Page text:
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Five ways to secure Office 365

Office 365 is a popular cloud-based productivity suite that offers various applications and services for businesses. However, as with any online service, Office 365 also faces security risks and challenges. Here are some best practices to secure Office 365 and protect your data from hackers and cyberattacks.

An Approach to Password-less Authentication
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Office 365 is a popular cloud-based productivity suite that offers various applications and services for businesses. However, as with any online service, Office 365 also faces security risks and challenges. Here are some best practices to secure Office 365 and protect your data from hackers and cyberattacks.

1. Enable multi-factor authentication (MFA)

MFA, also known as two-step verification, is a security feature that requires users to provide more than one piece of information to verify their identity when signing in to Office 365. For example, after entering your password, you may also need to enter a code sent to your phone or use an app like Microsoft Authenticator. MFA adds an extra layer of protection to your account and makes it harder for attackers to access your data.

You can enable MFA for all users and admins in Office 365 by using security defaults or conditional access policies. Security defaults are preconfigured settings that apply MFA to all users and block legacy authentication protocols that do not support MFA. Conditional access policies allow you to customise MFA requirements based on user groups, locations, devices, apps, and risk levels.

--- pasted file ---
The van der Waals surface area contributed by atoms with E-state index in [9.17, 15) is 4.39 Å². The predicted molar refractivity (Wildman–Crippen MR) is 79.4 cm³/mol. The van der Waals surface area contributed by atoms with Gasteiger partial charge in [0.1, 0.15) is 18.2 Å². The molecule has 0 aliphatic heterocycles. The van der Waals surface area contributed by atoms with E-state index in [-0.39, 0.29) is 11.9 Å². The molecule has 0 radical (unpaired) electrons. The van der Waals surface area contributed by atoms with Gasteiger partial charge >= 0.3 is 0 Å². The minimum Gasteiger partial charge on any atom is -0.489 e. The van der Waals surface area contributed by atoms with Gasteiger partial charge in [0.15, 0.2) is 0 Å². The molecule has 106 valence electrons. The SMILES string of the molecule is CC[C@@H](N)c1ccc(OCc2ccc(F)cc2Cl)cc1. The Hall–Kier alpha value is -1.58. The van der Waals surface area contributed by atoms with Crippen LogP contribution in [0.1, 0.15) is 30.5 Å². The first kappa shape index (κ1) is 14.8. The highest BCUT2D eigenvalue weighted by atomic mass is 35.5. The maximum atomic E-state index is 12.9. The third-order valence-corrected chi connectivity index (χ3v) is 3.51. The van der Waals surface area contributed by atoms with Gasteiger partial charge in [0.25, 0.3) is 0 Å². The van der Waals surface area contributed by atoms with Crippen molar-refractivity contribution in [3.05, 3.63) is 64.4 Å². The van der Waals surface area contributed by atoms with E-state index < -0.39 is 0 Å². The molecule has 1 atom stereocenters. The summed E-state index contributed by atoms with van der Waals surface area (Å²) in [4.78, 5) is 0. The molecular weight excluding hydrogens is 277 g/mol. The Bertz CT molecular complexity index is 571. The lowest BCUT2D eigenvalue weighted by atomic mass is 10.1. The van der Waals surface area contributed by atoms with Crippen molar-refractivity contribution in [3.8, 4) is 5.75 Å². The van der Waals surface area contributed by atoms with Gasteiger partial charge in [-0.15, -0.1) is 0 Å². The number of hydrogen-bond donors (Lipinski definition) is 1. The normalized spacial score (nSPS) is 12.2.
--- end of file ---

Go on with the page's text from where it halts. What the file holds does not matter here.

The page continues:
To enable security defaults, go to the Azure Active Directory admin center, select Azure Active Directory, select Properties, and select Manage security defaults. To enable conditional access policies, go to the Azure Active Directory admin center, select Security, select Conditional Access, and create a new policy.

2. Use a dedicated admin account

Admin accounts have high-level privileges and permissions that can access and modify sensitive data and settings in Office 365. Therefore, it is important to protect your admin accounts from unauthorised or malicious use. One way to do this is to use a dedicated admin account that is separate from your regular user account.

A dedicated admin account is an account that you only use for administrative tasks and not for daily work or personal activities. This way, you can reduce the exposure of your admin credentials and limit the impact of a potential compromise. You should also create an emergency access admin account that you can use in case your primary admin account is locked out or compromised.

To create a dedicated admin account, go to the Microsoft 365 admin center, select Users, select Active Users, and select Add a user. Fill in the user details and assign the appropriate admin role. To create an emergency access admin account, follow the same steps but assign the Global administrator role and enable password reset.

3. Use preset security policies to protect email and collaboration content

Office 365 provides various preset security policies that help you protect your email and collaboration content from spam, malware, phishing, spoofing, impersonation, and other threats. These policies include:

– Anti-spam policy: This policy filters out unwanted and unsolicited email messages from your inbox.

– Anti-malware policy: This policy scans incoming and outgoing email messages for malicious software and attachments.

– Anti-phishing policy: This policy detects and blocks email messages that try to trick you into revealing personal or financial information or clicking on malicious links or attachments.

– Spoof intelligence: This feature identifies email messages that use a forged sender address or domain name to impersonate someone you trust.